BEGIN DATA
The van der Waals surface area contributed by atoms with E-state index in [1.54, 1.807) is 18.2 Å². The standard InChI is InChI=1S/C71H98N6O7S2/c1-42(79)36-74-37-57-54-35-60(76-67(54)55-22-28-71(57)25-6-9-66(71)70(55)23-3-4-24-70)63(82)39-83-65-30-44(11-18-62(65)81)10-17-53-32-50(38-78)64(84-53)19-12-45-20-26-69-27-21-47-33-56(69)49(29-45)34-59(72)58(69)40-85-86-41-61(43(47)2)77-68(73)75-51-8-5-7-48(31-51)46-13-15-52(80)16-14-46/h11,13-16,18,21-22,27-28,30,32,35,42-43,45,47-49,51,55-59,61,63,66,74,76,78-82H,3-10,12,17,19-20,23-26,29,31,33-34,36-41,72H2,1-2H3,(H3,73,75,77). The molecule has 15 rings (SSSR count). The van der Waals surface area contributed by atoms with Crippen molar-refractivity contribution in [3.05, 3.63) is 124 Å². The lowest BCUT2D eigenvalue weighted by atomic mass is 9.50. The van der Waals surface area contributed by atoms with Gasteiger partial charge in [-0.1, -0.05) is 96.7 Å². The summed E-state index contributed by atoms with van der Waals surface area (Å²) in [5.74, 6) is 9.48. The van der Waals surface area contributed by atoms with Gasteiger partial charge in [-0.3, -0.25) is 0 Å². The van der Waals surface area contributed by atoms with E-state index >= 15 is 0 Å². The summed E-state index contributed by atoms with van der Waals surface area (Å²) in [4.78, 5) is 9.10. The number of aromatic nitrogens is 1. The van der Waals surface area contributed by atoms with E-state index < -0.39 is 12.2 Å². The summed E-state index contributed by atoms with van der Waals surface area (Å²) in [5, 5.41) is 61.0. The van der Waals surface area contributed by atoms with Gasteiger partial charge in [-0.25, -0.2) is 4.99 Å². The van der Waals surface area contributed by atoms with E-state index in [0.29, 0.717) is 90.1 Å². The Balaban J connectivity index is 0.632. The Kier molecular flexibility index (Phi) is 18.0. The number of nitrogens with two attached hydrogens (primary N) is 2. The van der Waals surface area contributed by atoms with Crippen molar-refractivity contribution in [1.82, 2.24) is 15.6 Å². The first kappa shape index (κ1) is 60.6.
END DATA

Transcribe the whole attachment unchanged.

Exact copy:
The van der Waals surface area contributed by atoms with E-state index in [1.54, 1.807) is 18.2 Å². The standard InChI is InChI=1S/C71H98N6O7S2/c1-42(79)36-74-37-57-54-35-60(76-67(54)55-22-28-71(57)25-6-9-66(71)70(55)23-3-4-24-70)63(82)39-83-65-30-44(11-18-62(65)81)10-17-53-32-50(38-78)64(84-53)19-12-45-20-26-69-27-21-47-33-56(69)49(29-45)34-59(72)58(69)40-85-86-41-61(43(47)2)77-68(73)75-51-8-5-7-48(31-51)46-13-15-52(80)16-14-46/h11,13-16,18,21-22,27-28,30,32,35,42-43,45,47-49,51,55-59,61,63,66,74,76,78-82H,3-10,12,17,19-20,23-26,29,31,33-34,36-41,72H2,1-2H3,(H3,73,75,77). The molecule has 15 rings (SSSR count). The van der Waals surface area contributed by atoms with Crippen molar-refractivity contribution in [3.05, 3.63) is 124 Å². The lowest BCUT2D eigenvalue weighted by atomic mass is 9.50. The van der Waals surface area contributed by atoms with Gasteiger partial charge in [-0.1, -0.05) is 96.7 Å². The summed E-state index contributed by atoms with van der Waals surface area (Å²) in [5.74, 6) is 9.48. The van der Waals surface area contributed by atoms with Gasteiger partial charge in [-0.3, -0.25) is 0 Å². The van der Waals surface area contributed by atoms with E-state index >= 15 is 0 Å². The summed E-state index contributed by atoms with van der Waals surface area (Å²) in [4.78, 5) is 9.10. The number of aromatic nitrogens is 1. The van der Waals surface area contributed by atoms with E-state index < -0.39 is 12.2 Å². The summed E-state index contributed by atoms with van der Waals surface area (Å²) in [5, 5.41) is 61.0. The van der Waals surface area contributed by atoms with Gasteiger partial charge in [-0.25, -0.2) is 4.99 Å². The van der Waals surface area contributed by atoms with E-state index in [0.29, 0.717) is 90.1 Å². The Balaban J connectivity index is 0.632. The Kier molecular flexibility index (Phi) is 18.0. The number of nitrogens with two attached hydrogens (primary N) is 2. The van der Waals surface area contributed by atoms with Crippen molar-refractivity contribution in [1.82, 2.24) is 15.6 Å². The first kappa shape index (κ1) is 60.6.